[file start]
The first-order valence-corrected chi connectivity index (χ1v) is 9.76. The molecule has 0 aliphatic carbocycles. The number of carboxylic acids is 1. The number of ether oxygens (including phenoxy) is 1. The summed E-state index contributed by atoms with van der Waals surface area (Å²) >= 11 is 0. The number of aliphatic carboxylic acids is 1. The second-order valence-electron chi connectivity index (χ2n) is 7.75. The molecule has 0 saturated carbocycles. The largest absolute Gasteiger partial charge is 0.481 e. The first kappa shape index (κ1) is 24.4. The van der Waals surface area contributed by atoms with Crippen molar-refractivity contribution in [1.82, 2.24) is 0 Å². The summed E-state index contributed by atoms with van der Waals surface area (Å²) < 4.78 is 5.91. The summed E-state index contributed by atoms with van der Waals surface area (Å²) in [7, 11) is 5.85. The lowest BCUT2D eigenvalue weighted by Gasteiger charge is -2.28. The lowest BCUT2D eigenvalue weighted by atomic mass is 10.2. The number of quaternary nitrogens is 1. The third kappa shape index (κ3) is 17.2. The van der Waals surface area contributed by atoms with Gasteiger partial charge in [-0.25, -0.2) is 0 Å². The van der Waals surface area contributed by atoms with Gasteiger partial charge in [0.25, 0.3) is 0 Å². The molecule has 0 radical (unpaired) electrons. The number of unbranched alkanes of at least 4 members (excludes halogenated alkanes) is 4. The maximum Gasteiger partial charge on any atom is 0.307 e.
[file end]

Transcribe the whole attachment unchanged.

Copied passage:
The first-order valence-corrected chi connectivity index (χ1v) is 9.76. The molecule has 0 aliphatic carbocycles. The number of carboxylic acids is 1. The number of ether oxygens (including phenoxy) is 1. The summed E-state index contributed by atoms with van der Waals surface area (Å²) >= 11 is 0. The number of aliphatic carboxylic acids is 1. The second-order valence-electron chi connectivity index (χ2n) is 7.75. The molecule has 0 saturated carbocycles. The largest absolute Gasteiger partial charge is 0.481 e. The first kappa shape index (κ1) is 24.4. The van der Waals surface area contributed by atoms with Crippen molar-refractivity contribution in [1.82, 2.24) is 0 Å². The summed E-state index contributed by atoms with van der Waals surface area (Å²) < 4.78 is 5.91. The summed E-state index contributed by atoms with van der Waals surface area (Å²) in [7, 11) is 5.85. The lowest BCUT2D eigenvalue weighted by Gasteiger charge is -2.28. The lowest BCUT2D eigenvalue weighted by atomic mass is 10.2. The number of quaternary nitrogens is 1. The third kappa shape index (κ3) is 17.2. The van der Waals surface area contributed by atoms with Gasteiger partial charge in [-0.25, -0.2) is 0 Å². The van der Waals surface area contributed by atoms with Gasteiger partial charge in [0.25, 0.3) is 0 Å². The molecule has 0 radical (unpaired) electrons. The number of unbranched alkanes of at least 4 members (excludes halogenated alkanes) is 4. The maximum Gasteiger partial charge on any atom is 0.307 e.